Meta is rushing out a new update to make its most popular Quest VR headsets compatible with spatial video to compete with Apple Vision Pro
Apple is set to fully launch its much-anticipated Vision Pro mixed reality headset on February 2, 2024. A key feature of this headset is its compatibility with Spatial Video, which can be recorded using the iPhone 15 Pro and Pro Max running iOS 17.2 or later.
In response, Meta is updating its latest Meta Quest headsets, with the update scheduled to follow closely after Apple’s release. Meta’s website has disclosed details about software version 62 for Meta Quest, which includes several enhancements and new features for these widely used headsets.
These features bear resemblance to those found in Apple’s Vision Pro headset, which is notably more expensive and launches this week. These updates are part of the v62 update rollout that will gradually reach Quest 2, Quest 3, and Quest Pro headset users, starting from the week of February 7th.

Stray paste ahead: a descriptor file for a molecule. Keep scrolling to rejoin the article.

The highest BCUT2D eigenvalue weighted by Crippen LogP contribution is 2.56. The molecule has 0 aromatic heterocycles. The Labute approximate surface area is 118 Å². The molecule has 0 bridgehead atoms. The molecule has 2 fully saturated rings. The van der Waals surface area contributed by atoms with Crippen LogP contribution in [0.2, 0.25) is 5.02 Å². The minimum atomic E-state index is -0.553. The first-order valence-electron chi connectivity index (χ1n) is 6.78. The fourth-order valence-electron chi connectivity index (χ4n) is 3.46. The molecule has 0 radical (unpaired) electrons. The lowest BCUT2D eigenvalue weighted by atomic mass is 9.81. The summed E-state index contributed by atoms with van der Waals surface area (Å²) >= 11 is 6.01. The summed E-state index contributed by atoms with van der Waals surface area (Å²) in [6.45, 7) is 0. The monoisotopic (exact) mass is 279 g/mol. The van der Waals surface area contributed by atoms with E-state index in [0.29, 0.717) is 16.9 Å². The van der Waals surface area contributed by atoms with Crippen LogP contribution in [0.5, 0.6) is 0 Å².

The highlight of this update is the introduction of a Spatial Video Gallery. This feature enables users of iPhone 15 Pro and Pro Max to view their recordings on a compatible Quest headset. The update also brings additional enhancements, such as improved gamepad support in the browser, the capability to manage multiple spaces, and advancements in Quest Link.
Significantly, for YouTube content creators who stream virtual reality content, Meta is integrating a built-in feature to monitor live chat, a task that previously required external add-ons.
Meta has explained that users can upload spatial videos, with a maximum duration of 20 minutes, to the Meta Quest mobile app. These videos can then be accessed from the Files menu when using the headset.
In addition to spatial video capabilities, the v62 update brings other enhancements to Quest headsets. These include an improved pinch control feature, offering a brief “pinch and release” gesture to open the universal menu, and a longer “pinch and hold” gesture to recenter the headset view. This mirrors the pinch gestures used in Apple’s Vision Pro and is reminiscent of the “air tap” gesture from Microsoft’s HoloLens, which are designed for hands free use with enterprise ready applications.